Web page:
BAME doctors twice as likely as white colleagues to be sent onto wards without adequate PPE

Doctors from black and ethnic minorities are twice as likely as white medics to be sent on the ward without Personal Protective Equipment, a major survey suggests.

The polling of almost 7,500 doctors by the British Medical Association shows 39 per cent of BAME doctors had felt pressured to see a patient when they did not have adequate protection. 

In total, 19 per cent of white doctors said they had been in this situation.  And seven per cent of BAME doctors said they often experienced this situation, compared with 2 per cent of white doctors.

Two months ago, health chiefs issued guidance saying all BAME staff should be risk-assessed before being sent on the ward. 

It followed growing evidence that they were at far greater risk of dying from the virus. 

Latest research suggests that those from people from black and Asian ethnic groups  are twice as likely to die from Covid-19 as those from white British backgrounds.

The survey shows one in three BAME doctors were unaware of any risk assessment. 

The BMA’s own record of doctors who have sadly lost their lives after contracting Covid-19 shows that more than 90 per cent are from BAME backgrounds.

Dr Chaand Nagpaul, BMA council chairman, said the results were “disturbing”.

“It is extremely troubling that more than a third of BAME doctors still say they are not aware of any risk assessments at their workplace. 

“Equally disturbing is the fact that BAME colleagues are nearly three times more likely to report feeling regularly pressured to treat patients despite not having the right level of protection.

While the NHS has listened to calls by the BMA to direct all providers to risk assess healthcare workers who are most at risk, it is clear there is still much work to be done to properly mitigate against the risks faced by BAME staff.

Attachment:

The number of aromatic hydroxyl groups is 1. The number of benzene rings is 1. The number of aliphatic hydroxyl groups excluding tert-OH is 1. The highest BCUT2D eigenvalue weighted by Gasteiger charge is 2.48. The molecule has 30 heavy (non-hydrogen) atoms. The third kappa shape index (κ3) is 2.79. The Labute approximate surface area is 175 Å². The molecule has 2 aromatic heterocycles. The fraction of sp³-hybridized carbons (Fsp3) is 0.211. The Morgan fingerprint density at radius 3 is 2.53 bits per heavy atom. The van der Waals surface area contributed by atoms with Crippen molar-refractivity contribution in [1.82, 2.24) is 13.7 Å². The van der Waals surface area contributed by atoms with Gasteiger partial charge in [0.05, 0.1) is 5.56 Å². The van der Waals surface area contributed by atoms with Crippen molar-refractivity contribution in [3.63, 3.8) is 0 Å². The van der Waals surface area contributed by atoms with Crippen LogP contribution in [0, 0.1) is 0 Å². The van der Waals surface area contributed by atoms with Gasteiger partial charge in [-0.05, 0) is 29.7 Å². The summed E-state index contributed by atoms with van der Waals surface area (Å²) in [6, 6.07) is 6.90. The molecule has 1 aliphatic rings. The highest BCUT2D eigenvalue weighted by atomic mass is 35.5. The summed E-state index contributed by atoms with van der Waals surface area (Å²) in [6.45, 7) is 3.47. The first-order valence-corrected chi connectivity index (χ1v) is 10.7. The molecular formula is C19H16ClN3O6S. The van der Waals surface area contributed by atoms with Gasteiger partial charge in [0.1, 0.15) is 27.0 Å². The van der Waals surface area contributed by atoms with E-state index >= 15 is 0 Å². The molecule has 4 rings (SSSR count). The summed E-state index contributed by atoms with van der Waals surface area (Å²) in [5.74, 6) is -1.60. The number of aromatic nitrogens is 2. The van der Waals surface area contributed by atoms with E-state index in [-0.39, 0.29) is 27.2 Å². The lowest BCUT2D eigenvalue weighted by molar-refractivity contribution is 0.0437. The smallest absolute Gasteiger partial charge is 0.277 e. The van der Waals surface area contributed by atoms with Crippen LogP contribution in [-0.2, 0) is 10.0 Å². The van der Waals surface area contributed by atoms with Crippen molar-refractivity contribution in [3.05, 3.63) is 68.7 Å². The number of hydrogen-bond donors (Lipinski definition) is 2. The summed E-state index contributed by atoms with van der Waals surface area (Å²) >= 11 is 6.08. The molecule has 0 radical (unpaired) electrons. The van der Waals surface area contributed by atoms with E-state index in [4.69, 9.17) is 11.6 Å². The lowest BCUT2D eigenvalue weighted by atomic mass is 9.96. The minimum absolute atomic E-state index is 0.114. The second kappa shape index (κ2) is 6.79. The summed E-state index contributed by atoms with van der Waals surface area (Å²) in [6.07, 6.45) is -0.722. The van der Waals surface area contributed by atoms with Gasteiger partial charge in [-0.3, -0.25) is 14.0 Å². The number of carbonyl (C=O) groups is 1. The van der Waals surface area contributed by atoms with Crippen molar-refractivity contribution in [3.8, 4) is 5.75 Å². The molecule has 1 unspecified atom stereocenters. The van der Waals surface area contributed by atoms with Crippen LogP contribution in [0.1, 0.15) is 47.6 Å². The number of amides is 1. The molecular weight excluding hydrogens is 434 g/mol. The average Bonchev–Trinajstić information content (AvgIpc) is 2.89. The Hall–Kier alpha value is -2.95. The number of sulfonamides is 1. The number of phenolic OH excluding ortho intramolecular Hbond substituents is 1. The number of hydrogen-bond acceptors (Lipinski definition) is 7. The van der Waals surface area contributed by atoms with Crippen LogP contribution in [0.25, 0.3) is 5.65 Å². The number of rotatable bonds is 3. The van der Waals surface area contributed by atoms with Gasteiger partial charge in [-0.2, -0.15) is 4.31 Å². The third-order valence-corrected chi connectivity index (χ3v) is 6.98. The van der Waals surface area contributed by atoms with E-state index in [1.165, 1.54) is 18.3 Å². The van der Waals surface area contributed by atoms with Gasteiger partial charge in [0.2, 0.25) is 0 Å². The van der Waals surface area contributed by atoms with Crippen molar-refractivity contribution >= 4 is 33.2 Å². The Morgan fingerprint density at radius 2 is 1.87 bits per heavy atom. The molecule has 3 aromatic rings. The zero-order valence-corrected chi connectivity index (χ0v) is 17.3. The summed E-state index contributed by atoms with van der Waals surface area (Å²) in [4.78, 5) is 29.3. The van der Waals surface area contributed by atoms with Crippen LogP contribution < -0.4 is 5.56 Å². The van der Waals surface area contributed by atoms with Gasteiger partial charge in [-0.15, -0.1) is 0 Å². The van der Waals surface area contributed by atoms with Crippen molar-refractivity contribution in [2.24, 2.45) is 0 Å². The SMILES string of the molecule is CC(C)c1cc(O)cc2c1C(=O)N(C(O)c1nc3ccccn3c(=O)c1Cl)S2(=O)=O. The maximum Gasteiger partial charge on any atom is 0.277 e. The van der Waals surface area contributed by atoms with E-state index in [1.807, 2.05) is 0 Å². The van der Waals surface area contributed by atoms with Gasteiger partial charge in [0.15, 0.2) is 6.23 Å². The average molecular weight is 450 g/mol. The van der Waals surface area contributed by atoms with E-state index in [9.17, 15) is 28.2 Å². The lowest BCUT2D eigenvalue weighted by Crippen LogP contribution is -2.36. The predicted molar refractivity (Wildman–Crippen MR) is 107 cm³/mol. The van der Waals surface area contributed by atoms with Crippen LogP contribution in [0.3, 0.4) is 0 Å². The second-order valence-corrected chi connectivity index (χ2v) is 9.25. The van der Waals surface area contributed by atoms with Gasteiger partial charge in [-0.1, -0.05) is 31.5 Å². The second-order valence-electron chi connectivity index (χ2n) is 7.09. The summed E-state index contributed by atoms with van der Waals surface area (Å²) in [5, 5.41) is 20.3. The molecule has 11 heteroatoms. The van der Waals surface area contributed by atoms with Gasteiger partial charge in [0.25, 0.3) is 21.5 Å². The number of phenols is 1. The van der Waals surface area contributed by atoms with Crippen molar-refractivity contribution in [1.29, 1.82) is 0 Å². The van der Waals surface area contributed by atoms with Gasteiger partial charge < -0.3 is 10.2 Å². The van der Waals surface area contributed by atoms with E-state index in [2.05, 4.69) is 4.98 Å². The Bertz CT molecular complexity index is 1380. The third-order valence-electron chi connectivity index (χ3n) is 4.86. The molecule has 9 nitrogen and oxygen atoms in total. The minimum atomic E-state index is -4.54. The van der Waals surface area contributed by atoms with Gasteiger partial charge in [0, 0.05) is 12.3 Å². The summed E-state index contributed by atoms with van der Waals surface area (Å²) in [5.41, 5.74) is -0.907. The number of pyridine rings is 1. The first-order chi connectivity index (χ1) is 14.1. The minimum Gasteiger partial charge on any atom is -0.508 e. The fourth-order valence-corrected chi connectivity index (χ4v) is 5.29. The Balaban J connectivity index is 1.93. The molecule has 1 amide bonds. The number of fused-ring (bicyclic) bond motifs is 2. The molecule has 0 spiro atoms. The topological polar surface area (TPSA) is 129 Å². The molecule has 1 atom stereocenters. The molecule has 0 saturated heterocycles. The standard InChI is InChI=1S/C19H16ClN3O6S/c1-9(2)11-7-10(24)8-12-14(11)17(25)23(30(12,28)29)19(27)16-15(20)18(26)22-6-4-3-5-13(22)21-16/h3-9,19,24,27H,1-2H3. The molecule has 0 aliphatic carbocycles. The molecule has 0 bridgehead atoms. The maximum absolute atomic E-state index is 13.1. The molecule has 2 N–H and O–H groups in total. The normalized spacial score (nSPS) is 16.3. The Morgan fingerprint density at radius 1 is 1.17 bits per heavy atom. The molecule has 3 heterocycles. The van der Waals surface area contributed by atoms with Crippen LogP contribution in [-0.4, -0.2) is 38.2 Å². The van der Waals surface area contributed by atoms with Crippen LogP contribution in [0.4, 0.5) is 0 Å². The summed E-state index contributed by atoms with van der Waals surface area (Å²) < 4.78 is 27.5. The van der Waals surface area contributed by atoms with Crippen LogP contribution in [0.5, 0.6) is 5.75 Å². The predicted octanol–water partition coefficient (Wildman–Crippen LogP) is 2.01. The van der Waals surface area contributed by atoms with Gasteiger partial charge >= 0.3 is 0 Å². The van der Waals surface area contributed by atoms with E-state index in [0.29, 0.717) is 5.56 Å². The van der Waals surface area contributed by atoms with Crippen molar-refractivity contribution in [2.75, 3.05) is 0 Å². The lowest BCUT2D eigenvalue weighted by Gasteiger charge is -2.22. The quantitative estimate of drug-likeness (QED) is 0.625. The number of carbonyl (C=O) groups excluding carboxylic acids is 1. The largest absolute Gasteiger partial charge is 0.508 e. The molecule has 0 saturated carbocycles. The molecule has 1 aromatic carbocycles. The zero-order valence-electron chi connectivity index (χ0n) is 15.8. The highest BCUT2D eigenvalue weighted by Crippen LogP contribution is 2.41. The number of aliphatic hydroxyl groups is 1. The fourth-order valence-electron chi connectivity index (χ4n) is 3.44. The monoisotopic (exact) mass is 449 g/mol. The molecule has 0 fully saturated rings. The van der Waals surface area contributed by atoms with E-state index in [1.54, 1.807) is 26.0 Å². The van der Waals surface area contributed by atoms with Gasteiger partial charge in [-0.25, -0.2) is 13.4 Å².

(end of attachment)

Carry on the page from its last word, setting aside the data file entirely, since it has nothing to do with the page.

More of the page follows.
“It is vital that healthcare workers are properly assessed so that those at high risk can be redeployed to areas where they are less at risk or work remotely, while still providing a vital service to the NHS.

“Ultimately, it is crucial that lessons are learned from this pandemic –  especially with the risk of a second wave – so that we act to ensure that the colour of your skin does not dictate your chance of survival.”

An NHS spokesperson said: “PHE have issued guidance on what PPE to wear in what circumstances, and we have asked employers to ensure that this guidance is accessible and available to all, on top of carrying out specific risk assessments for all of their black and minority ethnic staff and other vulnerable groups. If any colleague is concerned on either of these points they should raise this with their trust and be listened to.”

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